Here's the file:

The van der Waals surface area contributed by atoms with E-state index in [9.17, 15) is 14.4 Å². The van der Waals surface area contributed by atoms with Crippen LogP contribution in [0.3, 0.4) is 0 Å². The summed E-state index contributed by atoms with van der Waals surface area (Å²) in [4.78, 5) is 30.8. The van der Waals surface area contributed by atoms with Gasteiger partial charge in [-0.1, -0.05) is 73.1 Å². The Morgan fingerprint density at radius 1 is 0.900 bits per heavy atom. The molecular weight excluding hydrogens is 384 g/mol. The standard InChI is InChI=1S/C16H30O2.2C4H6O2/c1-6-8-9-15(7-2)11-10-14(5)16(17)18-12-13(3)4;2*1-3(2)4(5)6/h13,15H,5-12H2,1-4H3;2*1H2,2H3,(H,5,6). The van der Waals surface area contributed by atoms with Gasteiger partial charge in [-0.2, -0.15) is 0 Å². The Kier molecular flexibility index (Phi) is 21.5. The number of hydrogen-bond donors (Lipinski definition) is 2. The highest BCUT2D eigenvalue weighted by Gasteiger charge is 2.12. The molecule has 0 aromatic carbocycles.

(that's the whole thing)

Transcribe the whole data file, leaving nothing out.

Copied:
The van der Waals surface area contributed by atoms with E-state index in [9.17, 15) is 14.4 Å². The van der Waals surface area contributed by atoms with Crippen LogP contribution in [0.3, 0.4) is 0 Å². The summed E-state index contributed by atoms with van der Waals surface area (Å²) in [4.78, 5) is 30.8. The van der Waals surface area contributed by atoms with Gasteiger partial charge in [-0.1, -0.05) is 73.1 Å². The Morgan fingerprint density at radius 1 is 0.900 bits per heavy atom. The molecular weight excluding hydrogens is 384 g/mol. The standard InChI is InChI=1S/C16H30O2.2C4H6O2/c1-6-8-9-15(7-2)11-10-14(5)16(17)18-12-13(3)4;2*1-3(2)4(5)6/h13,15H,5-12H2,1-4H3;2*1H2,2H3,(H,5,6). The van der Waals surface area contributed by atoms with Gasteiger partial charge in [-0.2, -0.15) is 0 Å². The Kier molecular flexibility index (Phi) is 21.5. The number of hydrogen-bond donors (Lipinski definition) is 2. The highest BCUT2D eigenvalue weighted by Gasteiger charge is 2.12. The molecule has 0 aromatic carbocycles.